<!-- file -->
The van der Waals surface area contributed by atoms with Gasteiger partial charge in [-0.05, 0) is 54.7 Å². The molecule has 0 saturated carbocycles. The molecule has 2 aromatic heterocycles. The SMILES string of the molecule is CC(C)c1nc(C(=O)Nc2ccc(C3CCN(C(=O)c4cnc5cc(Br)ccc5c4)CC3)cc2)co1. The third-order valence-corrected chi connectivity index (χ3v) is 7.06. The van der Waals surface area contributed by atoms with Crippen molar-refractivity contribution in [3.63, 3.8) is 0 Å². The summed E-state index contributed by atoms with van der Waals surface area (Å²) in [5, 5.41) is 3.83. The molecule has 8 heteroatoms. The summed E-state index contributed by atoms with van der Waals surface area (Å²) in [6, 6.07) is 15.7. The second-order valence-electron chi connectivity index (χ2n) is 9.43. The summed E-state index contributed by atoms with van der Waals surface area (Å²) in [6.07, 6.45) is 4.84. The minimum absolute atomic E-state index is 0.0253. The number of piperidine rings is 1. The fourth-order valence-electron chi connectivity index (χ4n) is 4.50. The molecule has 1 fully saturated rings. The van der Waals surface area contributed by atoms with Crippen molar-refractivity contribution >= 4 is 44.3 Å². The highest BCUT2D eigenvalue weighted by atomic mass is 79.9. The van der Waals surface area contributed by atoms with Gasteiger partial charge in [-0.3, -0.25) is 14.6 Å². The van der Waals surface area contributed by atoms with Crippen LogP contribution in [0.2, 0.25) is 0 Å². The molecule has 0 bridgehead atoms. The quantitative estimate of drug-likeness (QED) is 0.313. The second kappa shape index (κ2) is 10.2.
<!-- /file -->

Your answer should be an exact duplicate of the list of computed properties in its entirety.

The van der Waals surface area contributed by atoms with Gasteiger partial charge in [-0.05, 0) is 54.7 Å². The molecule has 0 saturated carbocycles. The molecule has 2 aromatic heterocycles. The SMILES string of the molecule is CC(C)c1nc(C(=O)Nc2ccc(C3CCN(C(=O)c4cnc5cc(Br)ccc5c4)CC3)cc2)co1. The third-order valence-corrected chi connectivity index (χ3v) is 7.06. The van der Waals surface area contributed by atoms with Crippen molar-refractivity contribution in [3.63, 3.8) is 0 Å². The summed E-state index contributed by atoms with van der Waals surface area (Å²) in [5, 5.41) is 3.83. The molecule has 8 heteroatoms. The summed E-state index contributed by atoms with van der Waals surface area (Å²) in [6, 6.07) is 15.7. The second-order valence-electron chi connectivity index (χ2n) is 9.43. The summed E-state index contributed by atoms with van der Waals surface area (Å²) in [6.07, 6.45) is 4.84. The minimum absolute atomic E-state index is 0.0253. The number of piperidine rings is 1. The fourth-order valence-electron chi connectivity index (χ4n) is 4.50. The molecule has 1 fully saturated rings. The van der Waals surface area contributed by atoms with Crippen molar-refractivity contribution >= 4 is 44.3 Å². The highest BCUT2D eigenvalue weighted by atomic mass is 79.9. The van der Waals surface area contributed by atoms with Gasteiger partial charge in [-0.3, -0.25) is 14.6 Å². The van der Waals surface area contributed by atoms with Crippen LogP contribution in [0.2, 0.25) is 0 Å². The molecule has 0 bridgehead atoms. The quantitative estimate of drug-likeness (QED) is 0.313. The second kappa shape index (κ2) is 10.2.